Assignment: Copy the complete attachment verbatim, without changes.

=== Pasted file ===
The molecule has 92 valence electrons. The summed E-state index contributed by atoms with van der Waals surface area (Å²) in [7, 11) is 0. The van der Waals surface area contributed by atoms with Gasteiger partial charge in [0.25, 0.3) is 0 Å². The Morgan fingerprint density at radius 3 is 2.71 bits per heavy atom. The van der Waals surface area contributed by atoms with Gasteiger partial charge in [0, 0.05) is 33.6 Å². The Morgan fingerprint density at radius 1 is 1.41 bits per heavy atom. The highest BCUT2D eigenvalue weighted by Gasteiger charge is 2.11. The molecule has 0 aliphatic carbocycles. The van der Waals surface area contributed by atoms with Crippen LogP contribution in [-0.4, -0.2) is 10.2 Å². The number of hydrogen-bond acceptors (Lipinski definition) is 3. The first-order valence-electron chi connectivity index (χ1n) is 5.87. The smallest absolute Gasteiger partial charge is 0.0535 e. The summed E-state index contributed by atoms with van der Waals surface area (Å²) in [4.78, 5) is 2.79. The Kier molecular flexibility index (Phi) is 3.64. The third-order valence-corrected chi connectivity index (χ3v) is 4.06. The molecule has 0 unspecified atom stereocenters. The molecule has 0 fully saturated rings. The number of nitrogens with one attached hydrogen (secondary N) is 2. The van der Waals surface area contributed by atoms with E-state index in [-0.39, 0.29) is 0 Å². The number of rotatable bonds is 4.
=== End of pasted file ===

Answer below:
The molecule has 92 valence electrons. The summed E-state index contributed by atoms with van der Waals surface area (Å²) in [7, 11) is 0. The van der Waals surface area contributed by atoms with Gasteiger partial charge in [0.25, 0.3) is 0 Å². The Morgan fingerprint density at radius 3 is 2.71 bits per heavy atom. The van der Waals surface area contributed by atoms with Gasteiger partial charge in [0, 0.05) is 33.6 Å². The Morgan fingerprint density at radius 1 is 1.41 bits per heavy atom. The highest BCUT2D eigenvalue weighted by Gasteiger charge is 2.11. The molecule has 0 aliphatic carbocycles. The van der Waals surface area contributed by atoms with Crippen LogP contribution in [-0.4, -0.2) is 10.2 Å². The number of hydrogen-bond acceptors (Lipinski definition) is 3. The first-order valence-electron chi connectivity index (χ1n) is 5.87. The smallest absolute Gasteiger partial charge is 0.0535 e. The summed E-state index contributed by atoms with van der Waals surface area (Å²) in [4.78, 5) is 2.79. The Kier molecular flexibility index (Phi) is 3.64. The third-order valence-corrected chi connectivity index (χ3v) is 4.06. The molecule has 0 unspecified atom stereocenters. The molecule has 0 fully saturated rings. The number of nitrogens with one attached hydrogen (secondary N) is 2. The van der Waals surface area contributed by atoms with E-state index in [-0.39, 0.29) is 0 Å². The number of rotatable bonds is 4.